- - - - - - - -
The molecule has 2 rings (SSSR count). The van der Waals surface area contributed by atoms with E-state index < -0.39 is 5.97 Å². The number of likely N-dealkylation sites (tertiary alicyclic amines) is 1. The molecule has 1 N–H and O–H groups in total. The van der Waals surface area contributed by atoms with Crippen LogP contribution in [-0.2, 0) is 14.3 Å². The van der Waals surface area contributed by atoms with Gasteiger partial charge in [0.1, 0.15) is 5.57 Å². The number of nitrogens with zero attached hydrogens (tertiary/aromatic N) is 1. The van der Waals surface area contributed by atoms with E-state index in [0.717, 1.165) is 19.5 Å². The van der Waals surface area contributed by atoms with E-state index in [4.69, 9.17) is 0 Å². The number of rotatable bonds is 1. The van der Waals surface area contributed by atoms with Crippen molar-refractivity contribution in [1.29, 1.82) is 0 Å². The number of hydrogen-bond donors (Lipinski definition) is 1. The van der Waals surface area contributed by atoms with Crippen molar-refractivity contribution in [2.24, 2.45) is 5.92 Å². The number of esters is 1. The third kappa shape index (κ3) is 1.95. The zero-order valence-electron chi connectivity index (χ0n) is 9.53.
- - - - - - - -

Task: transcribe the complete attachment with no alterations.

The molecule has 2 rings (SSSR count). The van der Waals surface area contributed by atoms with E-state index < -0.39 is 5.97 Å². The number of likely N-dealkylation sites (tertiary alicyclic amines) is 1. The molecule has 1 N–H and O–H groups in total. The van der Waals surface area contributed by atoms with Crippen LogP contribution in [-0.2, 0) is 14.3 Å². The van der Waals surface area contributed by atoms with Gasteiger partial charge in [0.1, 0.15) is 5.57 Å². The number of nitrogens with zero attached hydrogens (tertiary/aromatic N) is 1. The van der Waals surface area contributed by atoms with E-state index in [0.717, 1.165) is 19.5 Å². The van der Waals surface area contributed by atoms with E-state index in [4.69, 9.17) is 0 Å². The number of rotatable bonds is 1. The van der Waals surface area contributed by atoms with Crippen molar-refractivity contribution in [1.29, 1.82) is 0 Å². The number of hydrogen-bond donors (Lipinski definition) is 1. The van der Waals surface area contributed by atoms with Crippen molar-refractivity contribution in [2.24, 2.45) is 5.92 Å². The number of esters is 1. The third kappa shape index (κ3) is 1.95. The zero-order valence-electron chi connectivity index (χ0n) is 9.53.